This recipe for rivels comes from one of my mother’s wonderful recipe scrapbooks. I have written about these books before… they are simple three-ring binders with pages of plain notebook paper, and the first entries date back to shortly after my mother was married. Some of the recipes were cut from magazines or newspapers and pasted on the pages… others are handwritten by the person who gave her the recipe or by my mother herself. I especially enjoy the notes and comments my mother had made in the margins of each recipe… and the variety of information she had in these books.
Couscous-size rivels spread out to dry
But back to the recipe for rivels… this was one of the earlier entries, and my mother wrote that she had no idea who gave her the recipe. I would guess that whoever it was made rivels regularly because this recipe is so brief and unspecific:
“Here’s how rivels are made. Make a pile of flour on your bread board, then make a well. Break an egg in the well. Beat with a fork and use as much flour as the egg will absorb. Make a soft ball (not sticky) then grate. Sprinkle gratings on bread board to dry a little so they won’t stick together when dropped in hot milk or broth.”
Rivels make delicious soup noodles. They are also easy and quick to make. When I made two batches of rivels yesterday, the whole process literally took only a few minutes. I used to make rivels by hand as described in the recipe above, mixing the eggs into the flour with a fork until I had a soft ball of dough. Now I use the food processor (my favorite small appliance) using approximately two cups of flour, two eggs, and a pinch of salt for each batch. I pulse the salt, flour, and eggs until a soft ball is formed, then I work the dough with my fingers or a fork until the mixture becomes crumbly. Sometimes, depending on the size of the eggs, type of flour, etc., it is necessary to add a small amount of additional flour into the dough before it will crumble nicely. I have seen recipes specifying making the “lumps” the size of small peas, popcorn, or cherry pits… but we prefer smaller, couscous-size rivels. All rivels will become slightly larger once they are cooked.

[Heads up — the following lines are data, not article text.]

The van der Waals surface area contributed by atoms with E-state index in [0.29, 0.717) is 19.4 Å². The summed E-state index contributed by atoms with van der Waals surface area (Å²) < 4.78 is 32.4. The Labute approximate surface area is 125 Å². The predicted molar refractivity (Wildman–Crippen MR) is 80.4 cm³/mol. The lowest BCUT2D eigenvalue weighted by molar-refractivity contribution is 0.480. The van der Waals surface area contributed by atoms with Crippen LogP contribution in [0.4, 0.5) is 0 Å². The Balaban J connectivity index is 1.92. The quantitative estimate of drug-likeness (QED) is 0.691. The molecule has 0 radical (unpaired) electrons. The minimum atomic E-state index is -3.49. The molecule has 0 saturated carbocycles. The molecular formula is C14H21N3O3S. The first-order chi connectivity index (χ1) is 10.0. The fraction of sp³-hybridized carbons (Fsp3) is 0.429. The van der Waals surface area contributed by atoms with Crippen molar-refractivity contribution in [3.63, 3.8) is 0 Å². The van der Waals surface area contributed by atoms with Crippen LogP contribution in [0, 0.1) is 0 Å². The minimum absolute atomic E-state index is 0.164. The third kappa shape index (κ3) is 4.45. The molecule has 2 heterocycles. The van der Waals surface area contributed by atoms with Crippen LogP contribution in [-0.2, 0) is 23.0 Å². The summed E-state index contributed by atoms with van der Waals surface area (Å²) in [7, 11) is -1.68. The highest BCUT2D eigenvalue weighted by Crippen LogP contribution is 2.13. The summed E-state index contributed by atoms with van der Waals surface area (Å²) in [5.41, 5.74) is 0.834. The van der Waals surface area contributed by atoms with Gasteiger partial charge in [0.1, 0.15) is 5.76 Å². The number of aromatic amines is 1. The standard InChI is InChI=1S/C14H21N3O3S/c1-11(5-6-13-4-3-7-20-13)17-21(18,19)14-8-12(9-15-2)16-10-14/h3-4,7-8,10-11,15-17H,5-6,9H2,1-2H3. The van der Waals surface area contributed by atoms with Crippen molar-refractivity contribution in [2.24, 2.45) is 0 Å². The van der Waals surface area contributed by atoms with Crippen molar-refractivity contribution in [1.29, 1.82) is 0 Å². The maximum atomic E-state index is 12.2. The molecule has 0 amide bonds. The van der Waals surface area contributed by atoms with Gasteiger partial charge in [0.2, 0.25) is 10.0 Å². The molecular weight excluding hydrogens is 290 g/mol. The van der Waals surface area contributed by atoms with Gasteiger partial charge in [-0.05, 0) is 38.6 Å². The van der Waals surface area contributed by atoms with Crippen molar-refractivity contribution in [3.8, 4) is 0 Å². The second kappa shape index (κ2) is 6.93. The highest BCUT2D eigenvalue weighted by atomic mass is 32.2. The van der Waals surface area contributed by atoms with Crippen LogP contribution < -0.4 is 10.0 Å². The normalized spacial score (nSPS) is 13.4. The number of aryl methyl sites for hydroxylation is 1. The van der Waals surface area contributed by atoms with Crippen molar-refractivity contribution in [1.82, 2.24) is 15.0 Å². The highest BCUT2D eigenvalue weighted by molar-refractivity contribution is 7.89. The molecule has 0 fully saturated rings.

In most recipes rivels are made and immediately cooked, but I spread the little “lumps” out on my cutting board to dry for a few hours or even overnight. This drying time completely prevents the rivels from clumping when they are cooked.
So what kind of soup did I make with the rivels? That’s another post!